Sunday, April 29, 2007
Best Warning Sign Ever
Friday, April 27, 2007
Blogging break, with added telescope
Gliese 581 c in Celestia
UPDATE to the update: I've rejigged the files so there is more information, the info URL actually points to the right place and some of the orbital periods are slightly more accurate. Download the file Wolf_562.ssc (the alternate name for Gliese 581) and put it in your Celestia extras folder and go exploring.
UPDATE: RomRod reminds me that new versions of Celestia have Gliese b. If you have a recent version, just comment out (put # in fromt of each line) the Gliese b entry in the ssc file.
In Celestia, Gliese 581 is called by its alternate name Wolf 562. If you go to the menu item Navigation | Star browser you will find it lested as one of the top 150 closest stars. Wolf 562 often turns up in science fiction stories.
From Gliese 581 c's night side, Sol is part of Taurus.
I've used the Ganymede texture for Gliese 581 c, as there is speculation it might be a relocated ice world, like Ganymede.
Labels: celestia, extrasolar planet, Gliese 581 c, Wolf 562
Comet Al has a a blog
Labels: Astronomy, blogs, comets
Thursday, April 26, 2007
Gliese 581 c, Our First Terrestrial Exoplanet
The report from the ESO of a world such as my high school project world, a tidally locked planet orbiting the red dwarf Gliese 581 20.4 light years away, has captured the imagination of many people (heck! Wikipedias fast! there are already entries for Gliese 581 c and Gliese 581 d). As well as the Bad Astronomer, Stuart and Tom discuss this find, each with a different point of view. What's more, it has turned up as major articles in the newspapers, the Australian, The Age and even the local Advertiser (no online story, sorry). The journal Nature has a report, as does ABC science, and there is a video interview on Lateline.
One thing that gets overlooked a bit is that the new planet is part of a solar system, there are three worlds in this system, a 15 Earth Mass Neptune-like planet (Gliese 581 b) and an 8 Earth mass planet (Gliese 581 d). This solar system doesn't look much like ours though, Gliese 581 b screams round its Sun in 5.4 days, Gliese 581 c has a 12 day long year.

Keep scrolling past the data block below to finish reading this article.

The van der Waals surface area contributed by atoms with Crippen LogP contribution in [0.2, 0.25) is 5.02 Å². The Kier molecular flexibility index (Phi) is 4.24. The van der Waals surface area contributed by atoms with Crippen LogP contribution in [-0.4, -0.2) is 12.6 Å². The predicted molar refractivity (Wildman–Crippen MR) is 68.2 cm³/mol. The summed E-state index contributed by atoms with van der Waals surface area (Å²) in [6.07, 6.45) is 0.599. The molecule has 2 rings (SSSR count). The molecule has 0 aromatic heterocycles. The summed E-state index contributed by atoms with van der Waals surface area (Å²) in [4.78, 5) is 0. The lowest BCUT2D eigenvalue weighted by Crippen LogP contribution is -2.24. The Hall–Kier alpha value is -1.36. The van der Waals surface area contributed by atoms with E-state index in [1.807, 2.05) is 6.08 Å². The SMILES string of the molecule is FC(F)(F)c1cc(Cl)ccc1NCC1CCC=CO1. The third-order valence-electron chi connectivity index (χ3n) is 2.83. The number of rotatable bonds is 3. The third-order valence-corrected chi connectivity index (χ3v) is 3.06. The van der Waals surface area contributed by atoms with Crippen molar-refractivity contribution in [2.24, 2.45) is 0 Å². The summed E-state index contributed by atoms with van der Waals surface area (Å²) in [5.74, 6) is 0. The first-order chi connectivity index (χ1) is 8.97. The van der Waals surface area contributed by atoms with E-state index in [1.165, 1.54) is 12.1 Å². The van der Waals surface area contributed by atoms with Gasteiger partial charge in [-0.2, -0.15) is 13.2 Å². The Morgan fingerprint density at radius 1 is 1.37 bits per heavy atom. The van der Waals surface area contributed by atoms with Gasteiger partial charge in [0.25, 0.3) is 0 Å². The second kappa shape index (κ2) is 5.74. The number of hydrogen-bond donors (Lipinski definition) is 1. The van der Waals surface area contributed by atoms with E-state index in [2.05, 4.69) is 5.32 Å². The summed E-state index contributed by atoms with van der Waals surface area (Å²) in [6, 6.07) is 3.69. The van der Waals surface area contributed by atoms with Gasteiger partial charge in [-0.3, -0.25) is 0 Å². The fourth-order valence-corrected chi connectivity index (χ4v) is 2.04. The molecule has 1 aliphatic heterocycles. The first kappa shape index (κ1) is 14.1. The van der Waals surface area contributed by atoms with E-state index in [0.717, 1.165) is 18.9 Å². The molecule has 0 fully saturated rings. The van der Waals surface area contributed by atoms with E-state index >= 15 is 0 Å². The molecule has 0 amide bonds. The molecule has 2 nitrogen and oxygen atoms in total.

But this is what makes this system so important. Most of the exoplanets seen so far are "Hot Jupiters". Massive worlds close to their Suns. Our current theories of planet formation say that these worlds form out beyond the "frost line", the distance from the Sun where ice forms, and then migrated inwards. In most of these models, any terrestrial worlds get ejected or consumed by the giant worlds.
More recent models suggest that terrestrial worlds can re-form after the Giants move through. This finding of a terrestrial style world (1.5 Earth radii in diameter) outside a star hugging giant world suggests these models are plausible, and there maybe a lot more Earth- like worlds than we suspected around systems with hot Jupiters.
The Universe has just become a more interesting place.
I'll be making a Celestial file for this system soon.
Labels: Astronomy, celestia, Earth-like, exoplanet
A Nice Moon Shot
This very nice shot of the Moon was taken by Michael Whittaker of Lismore by holing his digital camera to the eyepice of his small reflector. His handheld shot of Saturn awasn't too bad either.
Looking forward to seeing more of Michaels shots in the future.
Labels: Astronomy, astrophotography, Moon
Wednesday, April 25, 2007
Has an Earth-like exoplanet been found?
Tuesday, April 24, 2007
Happy 17th Anniversary Hubble!
The Hubble Space Telescope is 17 years old today. In commemoration, Hubble has released this astounding, breath taking image (click to enlarge, you won't regret it). For an instrument that has been sending back breath taking images, this one has surely topped the lot.